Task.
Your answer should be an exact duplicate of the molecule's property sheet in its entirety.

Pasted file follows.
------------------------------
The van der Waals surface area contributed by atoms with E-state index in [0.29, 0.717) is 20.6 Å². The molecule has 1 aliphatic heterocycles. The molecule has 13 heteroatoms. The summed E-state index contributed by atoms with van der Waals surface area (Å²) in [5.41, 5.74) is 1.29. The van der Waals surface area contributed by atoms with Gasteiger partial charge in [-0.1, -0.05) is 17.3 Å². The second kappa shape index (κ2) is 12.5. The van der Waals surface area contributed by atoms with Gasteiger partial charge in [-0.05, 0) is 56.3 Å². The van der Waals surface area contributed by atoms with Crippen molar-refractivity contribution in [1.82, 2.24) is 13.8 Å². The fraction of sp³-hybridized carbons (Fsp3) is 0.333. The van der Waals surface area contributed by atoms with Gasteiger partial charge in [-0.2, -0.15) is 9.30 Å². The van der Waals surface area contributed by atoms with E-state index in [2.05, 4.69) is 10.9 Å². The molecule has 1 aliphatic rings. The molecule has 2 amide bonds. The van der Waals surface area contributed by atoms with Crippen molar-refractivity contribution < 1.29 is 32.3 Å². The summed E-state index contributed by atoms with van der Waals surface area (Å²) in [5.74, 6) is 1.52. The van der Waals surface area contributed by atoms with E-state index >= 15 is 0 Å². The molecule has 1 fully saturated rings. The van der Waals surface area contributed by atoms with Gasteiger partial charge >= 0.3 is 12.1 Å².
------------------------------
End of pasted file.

The van der Waals surface area contributed by atoms with E-state index in [0.29, 0.717) is 20.6 Å². The molecule has 1 aliphatic heterocycles. The molecule has 13 heteroatoms. The summed E-state index contributed by atoms with van der Waals surface area (Å²) in [5.41, 5.74) is 1.29. The van der Waals surface area contributed by atoms with Gasteiger partial charge in [-0.1, -0.05) is 17.3 Å². The second kappa shape index (κ2) is 12.5. The van der Waals surface area contributed by atoms with Gasteiger partial charge in [-0.05, 0) is 56.3 Å². The van der Waals surface area contributed by atoms with Crippen molar-refractivity contribution in [1.82, 2.24) is 13.8 Å². The fraction of sp³-hybridized carbons (Fsp3) is 0.333. The van der Waals surface area contributed by atoms with Gasteiger partial charge in [-0.2, -0.15) is 9.30 Å². The van der Waals surface area contributed by atoms with E-state index in [2.05, 4.69) is 10.9 Å². The molecule has 1 aliphatic rings. The molecule has 2 amide bonds. The van der Waals surface area contributed by atoms with Crippen molar-refractivity contribution < 1.29 is 32.3 Å². The summed E-state index contributed by atoms with van der Waals surface area (Å²) in [5.74, 6) is 1.52. The van der Waals surface area contributed by atoms with E-state index >= 15 is 0 Å². The molecule has 1 fully saturated rings. The van der Waals surface area contributed by atoms with Gasteiger partial charge >= 0.3 is 12.1 Å².